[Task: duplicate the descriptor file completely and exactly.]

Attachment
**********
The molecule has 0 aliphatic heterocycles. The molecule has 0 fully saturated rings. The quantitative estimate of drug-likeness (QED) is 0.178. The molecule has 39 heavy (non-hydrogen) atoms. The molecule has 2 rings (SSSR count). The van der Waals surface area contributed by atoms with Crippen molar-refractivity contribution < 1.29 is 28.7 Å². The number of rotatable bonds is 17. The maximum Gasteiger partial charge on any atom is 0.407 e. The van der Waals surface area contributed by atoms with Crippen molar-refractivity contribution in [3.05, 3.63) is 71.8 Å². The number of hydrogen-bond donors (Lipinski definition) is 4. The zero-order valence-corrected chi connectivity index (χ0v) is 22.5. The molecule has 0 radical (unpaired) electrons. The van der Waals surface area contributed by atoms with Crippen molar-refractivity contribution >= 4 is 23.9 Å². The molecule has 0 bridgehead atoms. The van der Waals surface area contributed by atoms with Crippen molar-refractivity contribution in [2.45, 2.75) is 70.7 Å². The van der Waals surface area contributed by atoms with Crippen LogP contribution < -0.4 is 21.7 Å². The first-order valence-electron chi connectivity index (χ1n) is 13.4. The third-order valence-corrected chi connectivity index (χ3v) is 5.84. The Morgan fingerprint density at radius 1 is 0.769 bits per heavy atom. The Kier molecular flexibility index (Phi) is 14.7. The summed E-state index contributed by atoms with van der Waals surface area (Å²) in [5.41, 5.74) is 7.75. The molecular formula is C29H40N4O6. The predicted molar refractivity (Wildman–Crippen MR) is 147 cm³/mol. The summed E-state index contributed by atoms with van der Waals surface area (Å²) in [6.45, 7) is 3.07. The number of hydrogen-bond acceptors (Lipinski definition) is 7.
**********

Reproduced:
The molecule has 0 aliphatic heterocycles. The molecule has 0 fully saturated rings. The quantitative estimate of drug-likeness (QED) is 0.178. The molecule has 39 heavy (non-hydrogen) atoms. The molecule has 2 rings (SSSR count). The van der Waals surface area contributed by atoms with Crippen molar-refractivity contribution < 1.29 is 28.7 Å². The number of rotatable bonds is 17. The maximum Gasteiger partial charge on any atom is 0.407 e. The van der Waals surface area contributed by atoms with Crippen molar-refractivity contribution in [3.05, 3.63) is 71.8 Å². The number of hydrogen-bond donors (Lipinski definition) is 4. The zero-order valence-corrected chi connectivity index (χ0v) is 22.5. The molecule has 0 radical (unpaired) electrons. The van der Waals surface area contributed by atoms with Crippen molar-refractivity contribution >= 4 is 23.9 Å². The molecule has 0 bridgehead atoms. The van der Waals surface area contributed by atoms with Crippen molar-refractivity contribution in [2.45, 2.75) is 70.7 Å². The van der Waals surface area contributed by atoms with Crippen LogP contribution < -0.4 is 21.7 Å². The first-order valence-electron chi connectivity index (χ1n) is 13.4. The third-order valence-corrected chi connectivity index (χ3v) is 5.84. The Morgan fingerprint density at radius 1 is 0.769 bits per heavy atom. The Kier molecular flexibility index (Phi) is 14.7. The summed E-state index contributed by atoms with van der Waals surface area (Å²) in [5.41, 5.74) is 7.75. The molecular formula is C29H40N4O6. The predicted molar refractivity (Wildman–Crippen MR) is 147 cm³/mol. The summed E-state index contributed by atoms with van der Waals surface area (Å²) in [6.45, 7) is 3.07. The number of hydrogen-bond acceptors (Lipinski definition) is 7.